"The Spider" was well known in the mixed martial arts world for the skills he displayed in the Pride organization in Japan. Silva was by all means a monster, but it wasn't enough to dissuade Leben from taking the fight.
Stepping back just isn't in his genetic make up, and he stepped into the Octagon ready to welcome Silva to the UFC is punishing fashion. Unfortunately for Leben, things went south quickly and ferociously.
"We knew Silva was going to be tough," Leben said. "My head coach at the time was Matt Hume, who was the head judge for Pride, so obviously he was familiar with Anderson Silva. We knew he was going to be tough going into the fight, but at that time I kind of felt it was a big opportunity for me regardless.
"That is the only fight Matt Hume ever recommended to me not to take. But at the time, I assumed I would win. I figured I would be able to catch him at some point, and obviously that just didn't happen. I was on such a roll. To be honest, going into that fight I really felt invincible."
Following the loss to Silva, Leben hit a rough patch. He would find victory in only one of his next three fights and appeared to be well on his way to losing three in a row before a scoring dramatic knockout over fellow slugger Terry Martin late in the final round of their fight.
The victory seemed to reinvigorate Leben, and he punctuated the fact by earning a TKO over Alessio Sakara in the first round of their meeting at UFC 82.
With two solid wins under his belt, the UFC matched him up with Season 3 TUF winner Michael Bisping. "The Count" had recently been pinned as the poster boy for the UFC's "British Invasion," and with their scrap at UFC 89 taking place in Birmingham, England, Leben knew he would have to do his best work behind enemy lines.
While he would ultimately come out on the losing end of a unanimous decision, the loss was not the worst thing to happen that night.
Shortly after the loss to Bisping, the news became public that Leben had tested positive for stanozolol, a banned performance-enhancing drug. For the failed test, Leben was issued a nine-month suspension and forced to forfeit a third of his fight purse.
The dark clouds began to gather above Leben's head. The suspension, coupled with a DUI from a year prior, began to paint an ominous picture that Leben was adrift in dangerous waters.
Leben remained out of the public eye for the duration of the suspension. He worked hard on refocusing his life and preparing for his return to the cage.
As the end of his sentence neared, the UFC announced the heavy-handed fan-favorite would face then undefeated middleweight Aaron Simpson. Leben knew he had something to prove to the world, but a personal grudge between the two fighters had Leben fired up and ready to go.
"In this sport you are constantly trying to re-invent and prove yourself," Leben said. "At that time I felt I needed to go out and show the world I deserved to be there. I had to prove it was where I was supposed to be.
"When I went to fight Simpson he was undefeated at the time, and was also responsible for tearing out Ed Herman's knee, who is my best friend. I was definitely motivated for the fight and when I go back and watch it, I would say it is one of my best, if not the best performance I've had in my career."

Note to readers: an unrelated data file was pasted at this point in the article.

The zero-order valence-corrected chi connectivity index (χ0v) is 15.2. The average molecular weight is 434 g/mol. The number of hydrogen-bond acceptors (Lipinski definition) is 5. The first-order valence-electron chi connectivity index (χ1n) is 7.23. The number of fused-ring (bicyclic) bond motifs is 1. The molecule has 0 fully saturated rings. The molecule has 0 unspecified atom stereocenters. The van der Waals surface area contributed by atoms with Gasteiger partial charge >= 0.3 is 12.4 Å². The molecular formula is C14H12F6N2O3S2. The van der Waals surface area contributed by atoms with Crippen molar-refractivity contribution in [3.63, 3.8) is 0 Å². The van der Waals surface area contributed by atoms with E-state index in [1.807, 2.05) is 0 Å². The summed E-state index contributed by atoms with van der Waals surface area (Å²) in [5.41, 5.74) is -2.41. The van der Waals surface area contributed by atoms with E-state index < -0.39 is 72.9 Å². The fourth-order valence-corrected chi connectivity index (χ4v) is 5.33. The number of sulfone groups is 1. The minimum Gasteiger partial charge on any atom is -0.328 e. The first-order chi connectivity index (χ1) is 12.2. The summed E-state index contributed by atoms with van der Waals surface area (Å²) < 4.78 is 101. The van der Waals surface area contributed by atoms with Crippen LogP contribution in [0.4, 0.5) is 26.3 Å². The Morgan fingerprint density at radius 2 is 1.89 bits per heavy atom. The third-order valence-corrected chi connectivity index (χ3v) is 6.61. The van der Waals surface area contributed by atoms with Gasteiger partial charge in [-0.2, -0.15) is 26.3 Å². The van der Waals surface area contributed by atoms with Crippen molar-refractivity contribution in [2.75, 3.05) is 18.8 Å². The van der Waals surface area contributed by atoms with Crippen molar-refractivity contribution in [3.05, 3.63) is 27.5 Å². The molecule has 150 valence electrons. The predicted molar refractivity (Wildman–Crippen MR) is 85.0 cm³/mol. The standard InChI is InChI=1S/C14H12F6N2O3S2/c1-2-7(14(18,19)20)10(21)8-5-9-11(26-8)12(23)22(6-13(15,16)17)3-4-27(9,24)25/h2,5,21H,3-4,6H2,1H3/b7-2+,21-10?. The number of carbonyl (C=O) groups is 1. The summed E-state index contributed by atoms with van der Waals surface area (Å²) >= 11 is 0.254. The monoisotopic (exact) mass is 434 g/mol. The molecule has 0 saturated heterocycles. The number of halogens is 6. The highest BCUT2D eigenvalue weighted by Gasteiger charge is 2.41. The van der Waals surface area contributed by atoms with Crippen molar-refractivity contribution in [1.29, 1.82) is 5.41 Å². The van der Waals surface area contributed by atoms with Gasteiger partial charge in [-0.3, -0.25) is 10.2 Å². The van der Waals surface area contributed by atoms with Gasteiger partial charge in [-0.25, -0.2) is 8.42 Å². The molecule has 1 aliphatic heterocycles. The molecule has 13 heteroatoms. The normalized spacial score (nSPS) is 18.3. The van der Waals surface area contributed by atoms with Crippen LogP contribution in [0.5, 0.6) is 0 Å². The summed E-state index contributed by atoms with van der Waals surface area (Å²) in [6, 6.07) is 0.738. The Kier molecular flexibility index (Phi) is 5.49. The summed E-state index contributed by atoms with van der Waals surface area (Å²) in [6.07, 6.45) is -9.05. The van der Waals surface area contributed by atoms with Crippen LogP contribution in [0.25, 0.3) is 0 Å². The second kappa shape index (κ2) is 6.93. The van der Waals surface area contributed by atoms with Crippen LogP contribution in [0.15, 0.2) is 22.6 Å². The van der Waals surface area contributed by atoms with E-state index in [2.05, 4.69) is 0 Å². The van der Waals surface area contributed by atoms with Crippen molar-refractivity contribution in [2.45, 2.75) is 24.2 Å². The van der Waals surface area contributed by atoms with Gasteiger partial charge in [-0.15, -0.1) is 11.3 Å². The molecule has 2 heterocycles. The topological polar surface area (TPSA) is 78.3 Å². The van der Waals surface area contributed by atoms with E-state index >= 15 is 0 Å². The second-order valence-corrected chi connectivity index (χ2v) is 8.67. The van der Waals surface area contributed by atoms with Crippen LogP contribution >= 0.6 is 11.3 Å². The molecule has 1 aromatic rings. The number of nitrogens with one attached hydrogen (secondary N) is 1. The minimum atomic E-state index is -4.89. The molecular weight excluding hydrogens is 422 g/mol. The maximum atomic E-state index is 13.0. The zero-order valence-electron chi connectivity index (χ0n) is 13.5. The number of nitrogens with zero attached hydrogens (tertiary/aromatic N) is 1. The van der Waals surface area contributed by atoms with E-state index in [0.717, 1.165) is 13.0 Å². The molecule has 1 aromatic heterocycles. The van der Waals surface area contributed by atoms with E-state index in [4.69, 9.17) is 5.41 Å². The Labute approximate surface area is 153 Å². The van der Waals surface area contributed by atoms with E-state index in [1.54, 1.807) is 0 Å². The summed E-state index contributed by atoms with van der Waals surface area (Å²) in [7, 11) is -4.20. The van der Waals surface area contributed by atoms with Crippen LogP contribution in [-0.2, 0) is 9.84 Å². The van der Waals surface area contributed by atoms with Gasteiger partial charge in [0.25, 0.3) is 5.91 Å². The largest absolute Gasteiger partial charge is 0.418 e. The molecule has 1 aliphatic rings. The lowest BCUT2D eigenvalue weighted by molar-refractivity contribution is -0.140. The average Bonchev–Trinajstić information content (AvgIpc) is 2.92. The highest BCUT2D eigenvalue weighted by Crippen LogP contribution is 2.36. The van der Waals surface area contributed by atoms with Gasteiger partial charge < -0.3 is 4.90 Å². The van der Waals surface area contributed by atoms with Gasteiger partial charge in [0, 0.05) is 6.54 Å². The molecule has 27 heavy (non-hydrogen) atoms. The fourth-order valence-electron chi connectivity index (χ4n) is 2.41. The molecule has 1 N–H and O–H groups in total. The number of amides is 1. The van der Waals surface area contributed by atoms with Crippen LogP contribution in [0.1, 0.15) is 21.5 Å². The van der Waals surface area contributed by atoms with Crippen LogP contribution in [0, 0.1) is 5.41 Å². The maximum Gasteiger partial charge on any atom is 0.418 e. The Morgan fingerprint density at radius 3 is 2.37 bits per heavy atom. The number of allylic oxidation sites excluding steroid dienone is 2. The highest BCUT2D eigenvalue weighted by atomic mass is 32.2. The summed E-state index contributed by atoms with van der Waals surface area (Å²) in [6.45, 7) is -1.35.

Before Leben could relish the grudge match victory over Simpson, he agreed to step in to replace an injured Wanderlei Silva opposite Yoshihiro Akiyama. With only two weeks to prepare for another opponent, Leben dove back into the gym. There wasn't much time to put together a game plan, but Leben knew if it came down to who wanted it more, he was going to win that fight every time.
When the fight got underway, Akiyama immediately set about picking Leben apart. It was a high-paced affair and despite the beating he was taking, Leben managed to remain competitive. Going into the final frame and down two rounds on the judge's cards, Leben needed a finish to earn the victory.
As the fight entered the final minute, it appeared as if all hope was lost, but with 20 seconds left, Leben sunk in a fight-ending triangle choke and secured the victory. In doing so, the Ultimate Fighter alum had done the unthinkable—defeating two high-caliber opponents less than three weeks apart.
"I felt great," Leben admitted. "The entire thing was honestly such a whirlwind. Going into the fight with Akiyama, I didn't have much time to think. It was almost like deja-vu. All of a sudden I was right back in camp just two weeks after my last fight.
"I suppose after the wins I could recognize it as one of the crowning moments of my career. I was pretty happy and I probably celebrated and enjoyed myself a little too much. But it was definitely good for me, my bank account, and everything else in my life.
"The one thing I will say about the Akiyama fight is that my preparation for the Aaron Simpson fight was a huge factor. I kind of feel like since the two fights were so close together, everybody always focuses on the Akiyama fight. Granted, it was an exciting fight, but honestly, I don't feel I performed as well.
"I think part of that is due to the fact you really can't peak twice in that short of a time period. It's also hard to develop and execute a game plan in two weeks after you have just spent a few months training for a completely different style of fighter.
"Don't get me wrong, the Akiyama fight was absolutely amazing. One thing I do remember is walking back to my corner and asking my coach if that submission came about halfway through the second round. He replied, 'No Chris, that was at the very end of the third round' and I honestly had no idea.
"Obviously it was a great fight, but performance-wise I didn't fight as clean as I would have liked. I think honestly I could have made shorter work out of Akiyama if I would have had a full camp to prepare for him."
Pulling off the amazing feat put Leben front and center in the spotlight. He was the man of the moment and once again seemed poised to climb the divisional ladder.